چگونه عوامل شناختی بر توسعه زبان در کودکان دارای معلولیت ذهنی تاثیر می گذارد
|کد مقاله||سال انتشار||مقاله انگلیسی||ترجمه فارسی||تعداد کلمات|
|35196||2011||11 صفحه PDF||سفارش دهید||محاسبه نشده|
Publisher : Elsevier - Science Direct (الزویر - ساینس دایرکت)
Journal : Research in Developmental Disabilities, Volume 32, Issue 5, September–October 2011, Pages 1884–1894
The present study investigated the language development of 50 children with intellectual disabilities (ID) and 42 typically developing children from age 4 to 5 years, and was designed to shed more light on the respective roles of phonological working memory (WM) and nonverbal intelligence in vocabulary and syntax development. Results showed that nonverbal intelligence predicted phonological WM, vocabulary and syntax of children with ID at age 4 and 5, and that it only predicted these skills at age 4 in typically developing children. Furthermore, syntax at age 5 was predicted by vocabulary at age 4 in children with ID, which points to children with ID requiring a larger critical mass of vocabulary for syntactic development to be initiated.
The language development of children with intellectual disabilities (ID) often shows delays, and the cognitive disabilities of these children are thought to be the main cause of these delays (e.g., cognition hypothesis; Cromer, 1991). This view, however, seems to be too limited (Rondal, 2001). Although in many studies the language level has been found to be in pace with the mental age of the children with ID (Rondal, 2001), other studies found great variation in linguistic areas that develop faster or slower than could be expected based on the mental level of the children. For example, children with Down syndrome show specific weaknesses in the areas of speech production, syntax, and the intelligibility of their speech (Roberts, Price, & Malkin, 2007). On the other hand, some children with ID have vocabulary levels far above their mental age (Facon, Facon-Bollengier, & Grubar, 2002), and with appropriate support, children with ID can acquire high levels of communication and literacy skills (Kaiser et al., 2001, Koppenhaver and Erickson, 2003 and Van der Schuit et al., 2010). These varying language levels of children with ID raise the question of what the influence of different levels of intelligence is on the language development of children. Not all studies have found developmental level to be predictive of later language skills (Calandrella and Wilcox, 2000 and McCathren et al., 1999), while others did not include intelligence measures as predictors of language development. Often, studies only included children with the same etiology (e.g., Down syndrome), which gives valuable information about strengths and weaknessess of the specific syndrome, but does not shed further light on the influence of intelligence on language development of all children with low intelligence. The present study, therefore, included children with a range of etiology to shed more light on the influence of intelligence levels on the language development of children with ID and their typically developing peers.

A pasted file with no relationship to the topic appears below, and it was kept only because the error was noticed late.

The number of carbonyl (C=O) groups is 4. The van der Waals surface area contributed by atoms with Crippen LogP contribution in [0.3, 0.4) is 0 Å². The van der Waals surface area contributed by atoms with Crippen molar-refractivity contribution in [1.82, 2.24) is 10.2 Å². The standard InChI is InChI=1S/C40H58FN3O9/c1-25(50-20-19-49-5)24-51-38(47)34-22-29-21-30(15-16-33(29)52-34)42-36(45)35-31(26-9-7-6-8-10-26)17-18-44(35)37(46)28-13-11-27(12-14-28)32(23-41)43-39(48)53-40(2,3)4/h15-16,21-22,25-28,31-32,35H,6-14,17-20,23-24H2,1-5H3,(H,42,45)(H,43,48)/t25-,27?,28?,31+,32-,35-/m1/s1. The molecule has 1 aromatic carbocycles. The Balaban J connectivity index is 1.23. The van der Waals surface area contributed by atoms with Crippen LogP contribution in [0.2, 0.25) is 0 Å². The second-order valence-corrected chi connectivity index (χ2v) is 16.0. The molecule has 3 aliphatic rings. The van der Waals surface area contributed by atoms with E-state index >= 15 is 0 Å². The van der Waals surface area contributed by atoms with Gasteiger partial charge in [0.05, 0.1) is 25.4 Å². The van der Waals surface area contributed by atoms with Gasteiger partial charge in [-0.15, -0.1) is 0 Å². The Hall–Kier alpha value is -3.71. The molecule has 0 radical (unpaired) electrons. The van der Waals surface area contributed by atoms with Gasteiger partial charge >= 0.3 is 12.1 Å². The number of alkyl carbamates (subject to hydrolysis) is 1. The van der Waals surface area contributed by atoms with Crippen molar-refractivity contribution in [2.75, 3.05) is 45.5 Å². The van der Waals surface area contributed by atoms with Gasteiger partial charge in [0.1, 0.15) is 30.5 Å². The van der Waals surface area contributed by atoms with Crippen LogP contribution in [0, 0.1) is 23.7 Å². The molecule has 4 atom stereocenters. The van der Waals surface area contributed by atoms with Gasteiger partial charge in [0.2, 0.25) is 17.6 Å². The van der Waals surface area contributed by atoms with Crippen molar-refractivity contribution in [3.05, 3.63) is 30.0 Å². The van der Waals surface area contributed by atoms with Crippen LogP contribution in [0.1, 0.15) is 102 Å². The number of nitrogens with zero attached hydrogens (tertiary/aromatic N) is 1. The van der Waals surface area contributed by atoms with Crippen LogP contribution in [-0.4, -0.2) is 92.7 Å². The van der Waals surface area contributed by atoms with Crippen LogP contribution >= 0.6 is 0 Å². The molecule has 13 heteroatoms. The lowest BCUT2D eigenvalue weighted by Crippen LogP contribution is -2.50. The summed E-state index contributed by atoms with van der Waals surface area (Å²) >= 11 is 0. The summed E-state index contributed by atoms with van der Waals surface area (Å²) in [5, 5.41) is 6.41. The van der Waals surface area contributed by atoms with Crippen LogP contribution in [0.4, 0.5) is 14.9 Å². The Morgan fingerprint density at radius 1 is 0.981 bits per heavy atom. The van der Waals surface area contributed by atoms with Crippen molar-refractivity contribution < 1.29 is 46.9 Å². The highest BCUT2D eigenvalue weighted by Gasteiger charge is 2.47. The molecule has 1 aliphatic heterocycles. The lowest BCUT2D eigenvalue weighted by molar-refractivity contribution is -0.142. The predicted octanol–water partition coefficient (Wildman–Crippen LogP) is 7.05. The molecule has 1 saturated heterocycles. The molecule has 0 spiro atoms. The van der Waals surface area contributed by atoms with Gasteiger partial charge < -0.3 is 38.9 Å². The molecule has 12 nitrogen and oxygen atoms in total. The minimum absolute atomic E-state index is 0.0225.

نتیجه گیری انگلیسی
This study examined the influence of cognitive factors on the language development of children with ID and typically developing children. The aim was to describe how phonological WM affects the development of vocabulary and syntax and to find out what the role is of nonverbal capacity on the language development from age 4 to 5. As expected, children with ID were far behind their typically developing peers on nonverbal intelligence, phonological WM, vocabulary, and syntax, a finding that is in line with previous research (e.g., Kaiser et al., 2001 and Roberts et al., 2007). Even when nonverbal intelligence was taken into account, children with ID still showed significant delays on phonological WM, and syntax. No significant differences, however, were found for vocabulary at both ages 4 and 5. This means that although children with ID have lower vocabulary levels, controlling for intellectual level results in non-significant differences on vocabulary between the two groups. This finding suggests that the vocabulary levels of the children with ID are in pace with their mental level, but that both phonological WM and syntax level are below their mental level. When studying the role of phonological WM in longitudinal language development, two different models were found for the two groups. For the typically developing children no effect from phonological WM on vocabulary or syntax development from age 4 to 5 was found. Also, no structural relationships were found between vocabulary and syntax development from age 4 to 5. This means that for these children, the development of phonological WM, vocabulary and syntax is quite autonomous. Previous research has also shown this emerging modularity, in which different language domains become more autonomous during development (Jones Moyle et al., 2007). This means that, while during early language development tight relationships exist between the different language domains, from a certain point in development these domains dissociate. For example, research has shown both lexical and syntactic bootstrapping in typical language development (Dionne et al., 2003), however, after the age of 3 years and 6 months no cross-lagged relationships have been found between lexical and grammatical development (Jones Moyle et al., 2007).